Psihoyos v. John Wiley & Sons, Inc.
Addressing the issue of accrual of a claim for copyright infringement, the U.S. Court of Appeals for the Second Circuit upheld the lower court’s denial of summary judgment for the defendants, concluding that the statute of limitations under the Copyright Act did not bar the plaintiff’s infringement claims because copyright infringement claims do not accrue until actual or constructive discovery of the infringement. Psihoyos v. John Wiley & Sons, Inc., Case Nos. 12-4874, -5069 (2d Cir., Apr. 4, 2014) (Lohier, J.).
In November 2010, John Wiley & Sons, Inc. (Wiley) discovered its unauthorized use of a pair of photographs taken by professional photographer Louis Psihoyos in several of its textbooks and sought a retroactive licensing arrangement with him. Upon Psihoyos request for full disclosure, Wiley admitted to unauthorized use of two additional photographs. In March 2010, Psihoyos sued Wiley for copyright infringement for publication of eight of his photographs in textbooks from 2005 to 2009. Wiley moved for summary judgment, arguing that many of Psihoyos’s claims were barred by the three-year statute of limitations because they arose from alleged infringements that occurred more than three years prior to the suit.
Section 507(b) of the Copyright Action requires civil actions for copyright infringement to be commenced within three years after the claim accrues. The district court concluded that an infringement claim does not “accrue” until the copyright holder discovers, or with due diligence should have discovered, the infringement (the so‐called “discovery rule”). The court determined that Psihoyos’s infringement claims were not barred by the statute of limitations because Psihoyos did not discover the infringements until 2010, well within three years of filing suit, despite exercising reasonable diligence. Wiley appealed.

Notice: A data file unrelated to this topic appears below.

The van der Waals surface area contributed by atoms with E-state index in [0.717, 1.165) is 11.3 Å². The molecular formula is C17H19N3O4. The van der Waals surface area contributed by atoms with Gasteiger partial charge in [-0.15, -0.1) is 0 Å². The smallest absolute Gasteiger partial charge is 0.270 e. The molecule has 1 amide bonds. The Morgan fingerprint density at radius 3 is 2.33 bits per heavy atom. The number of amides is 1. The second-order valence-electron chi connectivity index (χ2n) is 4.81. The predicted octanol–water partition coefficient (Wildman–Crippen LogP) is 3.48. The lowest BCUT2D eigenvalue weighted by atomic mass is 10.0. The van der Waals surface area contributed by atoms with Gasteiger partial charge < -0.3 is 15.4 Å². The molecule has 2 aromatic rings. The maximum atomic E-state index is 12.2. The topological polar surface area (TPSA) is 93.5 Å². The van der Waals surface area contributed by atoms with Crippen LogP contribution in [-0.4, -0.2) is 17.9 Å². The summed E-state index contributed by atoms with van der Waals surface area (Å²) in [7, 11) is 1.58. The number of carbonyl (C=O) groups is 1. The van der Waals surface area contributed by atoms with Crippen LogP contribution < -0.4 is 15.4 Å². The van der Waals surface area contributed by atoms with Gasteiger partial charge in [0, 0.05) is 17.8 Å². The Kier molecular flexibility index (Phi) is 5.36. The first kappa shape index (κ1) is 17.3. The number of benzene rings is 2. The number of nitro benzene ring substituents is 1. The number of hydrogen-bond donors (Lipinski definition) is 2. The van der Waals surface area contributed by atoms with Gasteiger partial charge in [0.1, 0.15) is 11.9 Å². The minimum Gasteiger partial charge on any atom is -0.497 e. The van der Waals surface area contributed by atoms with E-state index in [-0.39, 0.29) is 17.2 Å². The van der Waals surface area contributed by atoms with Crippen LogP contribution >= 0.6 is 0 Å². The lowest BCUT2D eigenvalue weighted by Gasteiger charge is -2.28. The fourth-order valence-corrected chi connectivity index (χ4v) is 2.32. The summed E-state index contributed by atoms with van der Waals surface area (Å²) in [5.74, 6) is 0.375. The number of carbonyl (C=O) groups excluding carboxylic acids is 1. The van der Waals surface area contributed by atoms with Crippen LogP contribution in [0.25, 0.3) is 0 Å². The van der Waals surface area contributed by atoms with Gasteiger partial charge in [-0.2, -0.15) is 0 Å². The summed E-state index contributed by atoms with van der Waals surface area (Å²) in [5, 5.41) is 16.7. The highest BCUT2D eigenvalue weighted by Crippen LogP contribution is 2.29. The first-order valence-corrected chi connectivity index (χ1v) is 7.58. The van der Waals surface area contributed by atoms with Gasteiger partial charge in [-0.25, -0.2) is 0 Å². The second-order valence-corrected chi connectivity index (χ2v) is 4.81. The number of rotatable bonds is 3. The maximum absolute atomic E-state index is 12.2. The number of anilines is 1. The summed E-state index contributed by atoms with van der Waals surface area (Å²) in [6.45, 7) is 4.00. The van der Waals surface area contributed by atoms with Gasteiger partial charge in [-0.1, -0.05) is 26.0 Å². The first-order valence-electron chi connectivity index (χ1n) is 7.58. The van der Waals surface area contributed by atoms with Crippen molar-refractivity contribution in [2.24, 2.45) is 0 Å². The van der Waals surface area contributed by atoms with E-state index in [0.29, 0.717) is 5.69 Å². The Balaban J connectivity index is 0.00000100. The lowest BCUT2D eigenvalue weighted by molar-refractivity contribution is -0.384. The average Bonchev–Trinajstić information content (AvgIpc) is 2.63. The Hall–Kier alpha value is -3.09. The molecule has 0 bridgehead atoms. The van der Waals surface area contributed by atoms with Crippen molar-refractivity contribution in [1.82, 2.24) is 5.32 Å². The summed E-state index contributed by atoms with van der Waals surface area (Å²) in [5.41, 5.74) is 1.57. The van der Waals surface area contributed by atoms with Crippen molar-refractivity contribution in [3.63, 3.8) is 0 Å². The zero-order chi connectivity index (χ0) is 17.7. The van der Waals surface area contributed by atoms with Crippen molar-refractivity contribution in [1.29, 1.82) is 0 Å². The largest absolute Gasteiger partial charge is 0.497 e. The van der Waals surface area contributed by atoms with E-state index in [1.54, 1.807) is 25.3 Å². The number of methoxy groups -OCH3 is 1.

The 2d Circuit cited its previous use of discovery rule for copyright claims under § 507(b) and rejected Wiley’s attempts to distinguish those cases on the ground that they involved co‐ownership claims. Wiley urged the Court to adopt an “injury rule” in case of copyright infringement actions relying on TRW, where the Supreme Court had reversed a decision of the U.S. Court of Appeal for the Ninth Circuit, which had employed the discovery rule as a default unless Congress had expressly legislated otherwise. TRW concerned the Fair Credit Reporting Act (FCRA), which provides that the statute of limitations runs from “the date on which the liability arises.” Holding that the text and structure of FCRA evince Congress’ intent to preclude judicial implication of a “discovery” rule for FCRA claims, the Supreme Court concluded that the most natural reading of the FCRA is that Congress implicitly excluded a general discovery rule by explicitly including a more limited one.
The 2d Circuit refused to apply different accrual rules for ownership and infringement claims, both of which are governed by § 507(b). Rather, the 2d Circuit agreed with other circuits which have considered the issue of claim accrual in the context of infringement claims and have found that the text, structure, legislative history and underlying policies of the Copyright Act comport with the use of discovery rule, not the injury rule.